It was the day of the god of the sun, now it is the day of the Son of God.
[/quote]

Yeah, Ignatius>>

The same author makes a big to do about that too!! Wow, how astray the whole church is today!!

Well, be that the case or not, I’m not convinced that the Apostles were subdued by pagan superstition when they “came together on the first day of the week.” Wait, weeks, calendars, aren’t they pagan too???


#14

[quote=jdnation]Found this little bit at new advent here:

The famous bronze statue of St. Peter in the basilica of this Apostle in Rome is by some regarded as a work of the fifth or sixth century, by others as pertaining to the thirteenth. The latter date is adopted by Kraus and Kaufmann among others; Lowrie, however, maintains that “no statue of the Renaissance can be compared with this for genuine understanding of the classic dress”, and, therefore, this writer holds for the more ancient date. **The marble statue of St. Peter taken from the old basilica, now in the crypt of the Vatican, was originally, in all probability, an ancient consular statue which was transformed into a representation of the Prince of Apostles. **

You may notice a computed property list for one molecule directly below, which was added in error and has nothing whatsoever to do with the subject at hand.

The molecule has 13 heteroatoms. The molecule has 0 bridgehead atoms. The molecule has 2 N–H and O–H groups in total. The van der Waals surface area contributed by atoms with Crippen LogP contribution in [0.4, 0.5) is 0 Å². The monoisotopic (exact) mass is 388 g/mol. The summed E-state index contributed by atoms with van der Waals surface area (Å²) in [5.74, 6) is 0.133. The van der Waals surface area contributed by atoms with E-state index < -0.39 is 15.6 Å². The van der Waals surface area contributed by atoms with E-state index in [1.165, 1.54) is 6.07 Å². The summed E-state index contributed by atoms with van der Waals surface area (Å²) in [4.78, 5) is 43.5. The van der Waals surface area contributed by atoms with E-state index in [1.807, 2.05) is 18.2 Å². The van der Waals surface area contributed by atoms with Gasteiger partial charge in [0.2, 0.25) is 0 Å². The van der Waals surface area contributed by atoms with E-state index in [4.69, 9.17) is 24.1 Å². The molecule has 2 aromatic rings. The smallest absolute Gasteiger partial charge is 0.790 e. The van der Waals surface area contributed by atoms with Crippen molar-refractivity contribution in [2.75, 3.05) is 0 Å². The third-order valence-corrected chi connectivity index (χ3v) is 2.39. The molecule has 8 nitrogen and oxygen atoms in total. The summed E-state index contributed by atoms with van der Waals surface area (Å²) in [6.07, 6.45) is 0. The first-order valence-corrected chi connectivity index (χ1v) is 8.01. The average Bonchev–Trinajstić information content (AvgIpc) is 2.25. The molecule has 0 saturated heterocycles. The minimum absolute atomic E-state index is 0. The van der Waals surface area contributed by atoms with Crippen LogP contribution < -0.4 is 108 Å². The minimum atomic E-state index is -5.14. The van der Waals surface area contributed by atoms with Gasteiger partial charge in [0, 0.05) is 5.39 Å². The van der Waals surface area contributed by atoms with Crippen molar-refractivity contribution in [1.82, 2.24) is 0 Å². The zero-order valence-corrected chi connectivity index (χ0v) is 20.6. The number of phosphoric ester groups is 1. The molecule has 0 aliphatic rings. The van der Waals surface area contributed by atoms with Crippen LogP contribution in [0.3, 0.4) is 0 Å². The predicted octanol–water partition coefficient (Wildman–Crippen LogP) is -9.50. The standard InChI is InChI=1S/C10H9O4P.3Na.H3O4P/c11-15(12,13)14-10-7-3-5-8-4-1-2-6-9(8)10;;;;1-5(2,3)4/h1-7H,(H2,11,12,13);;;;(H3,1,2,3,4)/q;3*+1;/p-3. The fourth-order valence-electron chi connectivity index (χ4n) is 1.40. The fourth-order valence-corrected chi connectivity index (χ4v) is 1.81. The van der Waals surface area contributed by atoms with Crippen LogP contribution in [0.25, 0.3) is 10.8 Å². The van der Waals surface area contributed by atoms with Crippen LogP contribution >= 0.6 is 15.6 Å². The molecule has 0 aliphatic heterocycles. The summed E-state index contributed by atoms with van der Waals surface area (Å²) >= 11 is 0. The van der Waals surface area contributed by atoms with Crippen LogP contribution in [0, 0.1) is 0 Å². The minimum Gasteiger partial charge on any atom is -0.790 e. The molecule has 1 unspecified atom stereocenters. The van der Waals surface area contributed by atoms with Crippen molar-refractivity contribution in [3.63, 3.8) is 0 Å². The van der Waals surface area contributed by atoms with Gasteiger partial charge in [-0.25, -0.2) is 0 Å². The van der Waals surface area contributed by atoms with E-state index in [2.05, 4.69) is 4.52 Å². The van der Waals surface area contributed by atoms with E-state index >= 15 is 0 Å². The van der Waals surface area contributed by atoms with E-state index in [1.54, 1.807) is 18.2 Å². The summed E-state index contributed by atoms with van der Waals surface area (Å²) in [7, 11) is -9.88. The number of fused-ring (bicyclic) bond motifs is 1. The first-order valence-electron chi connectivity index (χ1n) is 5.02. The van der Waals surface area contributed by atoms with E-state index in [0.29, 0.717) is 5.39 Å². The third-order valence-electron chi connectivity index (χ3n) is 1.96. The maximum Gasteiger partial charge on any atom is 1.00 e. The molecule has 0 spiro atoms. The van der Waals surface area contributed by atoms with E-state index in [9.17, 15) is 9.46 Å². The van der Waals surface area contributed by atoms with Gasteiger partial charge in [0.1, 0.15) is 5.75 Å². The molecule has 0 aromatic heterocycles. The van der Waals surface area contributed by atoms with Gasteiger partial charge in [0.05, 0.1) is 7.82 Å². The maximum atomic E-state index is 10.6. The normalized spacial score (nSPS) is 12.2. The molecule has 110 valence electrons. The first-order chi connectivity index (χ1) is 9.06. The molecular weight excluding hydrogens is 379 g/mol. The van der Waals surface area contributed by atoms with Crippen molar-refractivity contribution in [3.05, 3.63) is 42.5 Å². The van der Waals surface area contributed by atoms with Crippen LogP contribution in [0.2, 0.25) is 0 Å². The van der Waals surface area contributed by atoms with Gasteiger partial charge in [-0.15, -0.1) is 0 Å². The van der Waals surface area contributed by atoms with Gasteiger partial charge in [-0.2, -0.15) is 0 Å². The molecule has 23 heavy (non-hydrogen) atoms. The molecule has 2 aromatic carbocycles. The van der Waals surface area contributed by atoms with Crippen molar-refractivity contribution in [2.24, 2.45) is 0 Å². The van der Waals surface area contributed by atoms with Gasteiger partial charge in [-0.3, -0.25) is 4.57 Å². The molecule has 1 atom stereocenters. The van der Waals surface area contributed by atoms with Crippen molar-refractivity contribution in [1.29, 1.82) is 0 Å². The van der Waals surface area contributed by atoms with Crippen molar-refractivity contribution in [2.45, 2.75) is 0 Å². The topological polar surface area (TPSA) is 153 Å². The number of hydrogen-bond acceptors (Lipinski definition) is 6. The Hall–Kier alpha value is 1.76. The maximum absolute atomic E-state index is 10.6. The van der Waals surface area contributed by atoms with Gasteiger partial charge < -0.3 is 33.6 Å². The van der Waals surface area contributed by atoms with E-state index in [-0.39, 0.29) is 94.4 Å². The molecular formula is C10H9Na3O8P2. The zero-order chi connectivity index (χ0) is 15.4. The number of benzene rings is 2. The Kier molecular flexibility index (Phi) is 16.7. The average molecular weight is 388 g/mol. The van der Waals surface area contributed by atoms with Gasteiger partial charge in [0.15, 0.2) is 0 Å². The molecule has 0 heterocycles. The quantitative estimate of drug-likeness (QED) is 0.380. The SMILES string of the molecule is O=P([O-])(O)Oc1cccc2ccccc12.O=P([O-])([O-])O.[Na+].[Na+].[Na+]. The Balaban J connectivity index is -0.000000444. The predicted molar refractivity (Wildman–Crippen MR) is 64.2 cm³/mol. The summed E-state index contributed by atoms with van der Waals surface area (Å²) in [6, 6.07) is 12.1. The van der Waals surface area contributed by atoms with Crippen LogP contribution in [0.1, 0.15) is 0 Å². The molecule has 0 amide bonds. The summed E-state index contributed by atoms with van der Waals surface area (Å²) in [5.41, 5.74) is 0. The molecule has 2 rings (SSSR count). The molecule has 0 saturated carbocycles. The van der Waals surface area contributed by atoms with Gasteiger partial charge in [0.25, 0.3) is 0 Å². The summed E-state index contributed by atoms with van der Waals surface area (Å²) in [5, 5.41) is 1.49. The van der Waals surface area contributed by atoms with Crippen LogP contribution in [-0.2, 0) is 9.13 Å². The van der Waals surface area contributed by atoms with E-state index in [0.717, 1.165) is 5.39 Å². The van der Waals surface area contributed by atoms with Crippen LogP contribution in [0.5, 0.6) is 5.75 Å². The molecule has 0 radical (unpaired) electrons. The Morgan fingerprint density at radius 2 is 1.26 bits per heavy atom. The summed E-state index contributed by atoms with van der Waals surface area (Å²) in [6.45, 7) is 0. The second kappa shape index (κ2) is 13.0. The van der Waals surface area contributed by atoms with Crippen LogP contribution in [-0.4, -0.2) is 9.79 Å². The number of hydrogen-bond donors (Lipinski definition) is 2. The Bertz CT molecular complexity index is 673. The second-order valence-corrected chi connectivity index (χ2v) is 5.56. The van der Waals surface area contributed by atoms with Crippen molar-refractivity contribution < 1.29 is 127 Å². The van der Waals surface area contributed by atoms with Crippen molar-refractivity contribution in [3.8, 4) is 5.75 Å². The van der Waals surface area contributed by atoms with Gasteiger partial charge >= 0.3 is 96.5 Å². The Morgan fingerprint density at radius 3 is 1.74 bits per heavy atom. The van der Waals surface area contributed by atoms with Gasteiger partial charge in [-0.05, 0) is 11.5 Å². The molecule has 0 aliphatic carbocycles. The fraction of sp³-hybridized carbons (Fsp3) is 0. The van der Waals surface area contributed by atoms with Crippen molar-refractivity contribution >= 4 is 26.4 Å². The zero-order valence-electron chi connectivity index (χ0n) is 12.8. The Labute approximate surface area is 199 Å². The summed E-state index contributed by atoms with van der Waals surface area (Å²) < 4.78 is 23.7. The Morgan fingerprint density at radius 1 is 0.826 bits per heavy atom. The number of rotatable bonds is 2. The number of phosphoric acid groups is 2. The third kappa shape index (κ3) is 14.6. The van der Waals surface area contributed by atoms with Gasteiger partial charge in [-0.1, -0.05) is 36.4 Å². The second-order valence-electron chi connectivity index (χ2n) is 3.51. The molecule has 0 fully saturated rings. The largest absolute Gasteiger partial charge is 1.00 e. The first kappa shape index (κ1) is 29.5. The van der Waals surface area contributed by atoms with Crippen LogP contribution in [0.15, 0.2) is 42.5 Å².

newadvent.org/cathen/12294b.htm
[/quote]

Hey JDNation,

That link has a quote from Eusebius’ Ecclesiastical history:

The historian Eusebius informs us that he had heard of “likenesses of the Apostles Peter and Paul” as well as of Our Lord, being preserved in paintings (Hist. eccl., VII, xvi).

In Eusebius’ work, that is Book 7 Chapter XVIII entitled
*The Statue Which the Woman with an Issue of Blood Erected.

*[size=2]not chapter 16 (xvi).
Maybe it’s been numbered differently at different publications?
Just thought anybody interested in looking that up might like to know the correct reference.

Here’s the whole chapter